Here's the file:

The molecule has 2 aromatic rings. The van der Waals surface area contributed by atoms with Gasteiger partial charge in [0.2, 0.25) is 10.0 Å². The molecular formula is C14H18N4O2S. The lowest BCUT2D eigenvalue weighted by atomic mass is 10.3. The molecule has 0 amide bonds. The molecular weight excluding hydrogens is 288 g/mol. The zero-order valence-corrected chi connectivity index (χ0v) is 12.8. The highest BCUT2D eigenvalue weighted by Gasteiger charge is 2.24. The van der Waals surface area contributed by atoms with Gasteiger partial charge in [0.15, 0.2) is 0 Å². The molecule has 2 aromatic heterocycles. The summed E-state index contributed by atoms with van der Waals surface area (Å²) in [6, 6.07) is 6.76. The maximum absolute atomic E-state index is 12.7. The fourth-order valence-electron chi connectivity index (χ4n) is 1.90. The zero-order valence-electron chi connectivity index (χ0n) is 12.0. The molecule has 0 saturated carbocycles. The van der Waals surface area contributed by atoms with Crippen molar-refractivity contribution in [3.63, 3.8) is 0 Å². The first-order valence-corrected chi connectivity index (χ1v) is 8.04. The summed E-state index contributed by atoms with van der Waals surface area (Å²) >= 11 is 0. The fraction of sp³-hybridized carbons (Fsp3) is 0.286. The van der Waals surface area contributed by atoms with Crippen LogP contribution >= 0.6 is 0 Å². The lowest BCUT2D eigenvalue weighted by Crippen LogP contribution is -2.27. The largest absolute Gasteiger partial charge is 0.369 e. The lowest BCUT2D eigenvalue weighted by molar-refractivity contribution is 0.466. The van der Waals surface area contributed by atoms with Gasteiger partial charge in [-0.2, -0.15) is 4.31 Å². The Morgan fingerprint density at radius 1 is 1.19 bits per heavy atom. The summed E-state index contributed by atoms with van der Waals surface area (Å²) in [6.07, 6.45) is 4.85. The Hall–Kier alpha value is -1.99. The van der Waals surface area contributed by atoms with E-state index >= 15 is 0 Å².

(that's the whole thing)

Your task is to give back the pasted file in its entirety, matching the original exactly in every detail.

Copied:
The molecule has 2 aromatic rings. The van der Waals surface area contributed by atoms with Gasteiger partial charge in [0.2, 0.25) is 10.0 Å². The molecular formula is C14H18N4O2S. The lowest BCUT2D eigenvalue weighted by atomic mass is 10.3. The molecule has 0 amide bonds. The molecular weight excluding hydrogens is 288 g/mol. The zero-order valence-corrected chi connectivity index (χ0v) is 12.8. The highest BCUT2D eigenvalue weighted by Gasteiger charge is 2.24. The van der Waals surface area contributed by atoms with Gasteiger partial charge in [0.15, 0.2) is 0 Å². The molecule has 2 aromatic heterocycles. The summed E-state index contributed by atoms with van der Waals surface area (Å²) in [6, 6.07) is 6.76. The maximum absolute atomic E-state index is 12.7. The fourth-order valence-electron chi connectivity index (χ4n) is 1.90. The zero-order valence-electron chi connectivity index (χ0n) is 12.0. The molecule has 0 saturated carbocycles. The van der Waals surface area contributed by atoms with Crippen molar-refractivity contribution in [3.63, 3.8) is 0 Å². The first-order valence-corrected chi connectivity index (χ1v) is 8.04. The summed E-state index contributed by atoms with van der Waals surface area (Å²) >= 11 is 0. The fraction of sp³-hybridized carbons (Fsp3) is 0.286. The van der Waals surface area contributed by atoms with Crippen LogP contribution >= 0.6 is 0 Å². The lowest BCUT2D eigenvalue weighted by Crippen LogP contribution is -2.27. The largest absolute Gasteiger partial charge is 0.369 e. The lowest BCUT2D eigenvalue weighted by molar-refractivity contribution is 0.466. The van der Waals surface area contributed by atoms with Gasteiger partial charge in [-0.2, -0.15) is 4.31 Å². The Morgan fingerprint density at radius 1 is 1.19 bits per heavy atom. The summed E-state index contributed by atoms with van der Waals surface area (Å²) in [6.07, 6.45) is 4.85. The Hall–Kier alpha value is -1.99. The van der Waals surface area contributed by atoms with E-state index >= 15 is 0 Å².